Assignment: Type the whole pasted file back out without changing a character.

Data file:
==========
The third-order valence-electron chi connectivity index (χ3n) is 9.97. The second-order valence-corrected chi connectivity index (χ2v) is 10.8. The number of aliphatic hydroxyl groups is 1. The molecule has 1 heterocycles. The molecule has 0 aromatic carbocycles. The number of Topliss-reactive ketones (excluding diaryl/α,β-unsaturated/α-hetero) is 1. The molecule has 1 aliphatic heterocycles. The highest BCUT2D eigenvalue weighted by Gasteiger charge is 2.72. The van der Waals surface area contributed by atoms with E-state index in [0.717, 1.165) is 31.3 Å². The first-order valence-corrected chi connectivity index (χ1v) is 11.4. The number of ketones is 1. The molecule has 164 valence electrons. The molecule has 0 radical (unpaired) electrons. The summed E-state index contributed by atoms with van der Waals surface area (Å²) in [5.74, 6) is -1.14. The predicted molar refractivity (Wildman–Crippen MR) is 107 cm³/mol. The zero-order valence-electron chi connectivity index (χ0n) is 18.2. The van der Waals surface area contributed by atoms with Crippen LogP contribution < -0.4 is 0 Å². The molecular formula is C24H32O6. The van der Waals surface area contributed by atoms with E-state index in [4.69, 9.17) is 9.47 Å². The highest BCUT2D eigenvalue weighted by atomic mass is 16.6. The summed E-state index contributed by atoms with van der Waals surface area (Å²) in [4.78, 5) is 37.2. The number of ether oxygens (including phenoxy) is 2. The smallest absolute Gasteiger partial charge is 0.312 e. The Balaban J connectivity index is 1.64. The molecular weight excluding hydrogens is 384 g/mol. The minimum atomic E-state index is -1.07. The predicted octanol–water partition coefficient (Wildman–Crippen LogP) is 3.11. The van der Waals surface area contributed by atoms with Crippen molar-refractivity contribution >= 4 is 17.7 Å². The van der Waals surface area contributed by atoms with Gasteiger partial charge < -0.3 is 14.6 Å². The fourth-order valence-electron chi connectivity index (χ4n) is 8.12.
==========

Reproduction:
The third-order valence-electron chi connectivity index (χ3n) is 9.97. The second-order valence-corrected chi connectivity index (χ2v) is 10.8. The number of aliphatic hydroxyl groups is 1. The molecule has 1 heterocycles. The molecule has 0 aromatic carbocycles. The number of Topliss-reactive ketones (excluding diaryl/α,β-unsaturated/α-hetero) is 1. The molecule has 1 aliphatic heterocycles. The highest BCUT2D eigenvalue weighted by Gasteiger charge is 2.72. The van der Waals surface area contributed by atoms with E-state index in [0.717, 1.165) is 31.3 Å². The first-order valence-corrected chi connectivity index (χ1v) is 11.4. The number of ketones is 1. The molecule has 164 valence electrons. The molecule has 0 radical (unpaired) electrons. The summed E-state index contributed by atoms with van der Waals surface area (Å²) in [5.74, 6) is -1.14. The predicted molar refractivity (Wildman–Crippen MR) is 107 cm³/mol. The zero-order valence-electron chi connectivity index (χ0n) is 18.2. The van der Waals surface area contributed by atoms with Crippen LogP contribution < -0.4 is 0 Å². The molecular formula is C24H32O6. The van der Waals surface area contributed by atoms with E-state index in [4.69, 9.17) is 9.47 Å². The highest BCUT2D eigenvalue weighted by atomic mass is 16.6. The summed E-state index contributed by atoms with van der Waals surface area (Å²) in [4.78, 5) is 37.2. The number of ether oxygens (including phenoxy) is 2. The smallest absolute Gasteiger partial charge is 0.312 e. The Balaban J connectivity index is 1.64. The molecular weight excluding hydrogens is 384 g/mol. The minimum atomic E-state index is -1.07. The predicted octanol–water partition coefficient (Wildman–Crippen LogP) is 3.11. The van der Waals surface area contributed by atoms with Crippen molar-refractivity contribution >= 4 is 17.7 Å². The van der Waals surface area contributed by atoms with Gasteiger partial charge < -0.3 is 14.6 Å². The fourth-order valence-electron chi connectivity index (χ4n) is 8.12.